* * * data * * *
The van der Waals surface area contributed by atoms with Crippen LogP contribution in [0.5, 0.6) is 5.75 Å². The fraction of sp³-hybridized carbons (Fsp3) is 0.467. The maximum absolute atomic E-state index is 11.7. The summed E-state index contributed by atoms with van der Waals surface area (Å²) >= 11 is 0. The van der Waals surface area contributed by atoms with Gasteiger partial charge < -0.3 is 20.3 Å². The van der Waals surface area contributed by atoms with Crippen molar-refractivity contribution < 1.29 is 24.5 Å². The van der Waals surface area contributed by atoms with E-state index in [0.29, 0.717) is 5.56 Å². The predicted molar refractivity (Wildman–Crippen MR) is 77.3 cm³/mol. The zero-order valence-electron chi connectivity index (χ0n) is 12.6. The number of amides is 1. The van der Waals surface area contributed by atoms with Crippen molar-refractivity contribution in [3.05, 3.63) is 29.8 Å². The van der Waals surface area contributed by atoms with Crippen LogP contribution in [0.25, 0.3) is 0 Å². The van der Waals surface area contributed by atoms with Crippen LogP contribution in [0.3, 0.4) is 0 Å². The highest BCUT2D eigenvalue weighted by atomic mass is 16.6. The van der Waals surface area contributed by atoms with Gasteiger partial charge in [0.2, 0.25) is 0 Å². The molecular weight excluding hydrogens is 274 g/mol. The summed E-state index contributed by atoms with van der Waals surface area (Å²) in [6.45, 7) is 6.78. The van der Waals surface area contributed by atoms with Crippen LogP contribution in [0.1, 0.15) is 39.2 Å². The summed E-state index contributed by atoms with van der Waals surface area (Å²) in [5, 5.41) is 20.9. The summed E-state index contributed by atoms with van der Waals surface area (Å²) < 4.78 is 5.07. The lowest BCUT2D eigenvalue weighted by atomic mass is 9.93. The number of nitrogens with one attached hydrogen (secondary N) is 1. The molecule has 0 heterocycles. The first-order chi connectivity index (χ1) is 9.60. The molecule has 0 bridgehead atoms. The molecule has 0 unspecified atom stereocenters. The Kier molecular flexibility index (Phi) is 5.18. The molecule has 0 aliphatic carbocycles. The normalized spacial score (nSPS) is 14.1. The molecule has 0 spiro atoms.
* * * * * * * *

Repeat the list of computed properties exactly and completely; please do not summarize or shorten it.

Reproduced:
The van der Waals surface area contributed by atoms with Crippen LogP contribution in [0.5, 0.6) is 5.75 Å². The fraction of sp³-hybridized carbons (Fsp3) is 0.467. The maximum absolute atomic E-state index is 11.7. The summed E-state index contributed by atoms with van der Waals surface area (Å²) >= 11 is 0. The van der Waals surface area contributed by atoms with Gasteiger partial charge < -0.3 is 20.3 Å². The van der Waals surface area contributed by atoms with Crippen molar-refractivity contribution < 1.29 is 24.5 Å². The van der Waals surface area contributed by atoms with E-state index in [0.29, 0.717) is 5.56 Å². The predicted molar refractivity (Wildman–Crippen MR) is 77.3 cm³/mol. The zero-order valence-electron chi connectivity index (χ0n) is 12.6. The number of amides is 1. The van der Waals surface area contributed by atoms with Crippen molar-refractivity contribution in [3.05, 3.63) is 29.8 Å². The van der Waals surface area contributed by atoms with Crippen LogP contribution in [0.25, 0.3) is 0 Å². The van der Waals surface area contributed by atoms with Crippen LogP contribution in [0.3, 0.4) is 0 Å². The highest BCUT2D eigenvalue weighted by atomic mass is 16.6. The van der Waals surface area contributed by atoms with Gasteiger partial charge in [0.2, 0.25) is 0 Å². The molecular weight excluding hydrogens is 274 g/mol. The summed E-state index contributed by atoms with van der Waals surface area (Å²) in [6.45, 7) is 6.78. The van der Waals surface area contributed by atoms with Crippen LogP contribution in [0.1, 0.15) is 39.2 Å². The summed E-state index contributed by atoms with van der Waals surface area (Å²) in [5, 5.41) is 20.9. The summed E-state index contributed by atoms with van der Waals surface area (Å²) < 4.78 is 5.07. The lowest BCUT2D eigenvalue weighted by atomic mass is 9.93. The number of nitrogens with one attached hydrogen (secondary N) is 1. The molecule has 0 heterocycles. The first-order chi connectivity index (χ1) is 9.60. The molecule has 0 bridgehead atoms. The molecule has 0 unspecified atom stereocenters. The Kier molecular flexibility index (Phi) is 5.18. The molecule has 0 aliphatic carbocycles. The normalized spacial score (nSPS) is 14.1. The molecule has 0 spiro atoms.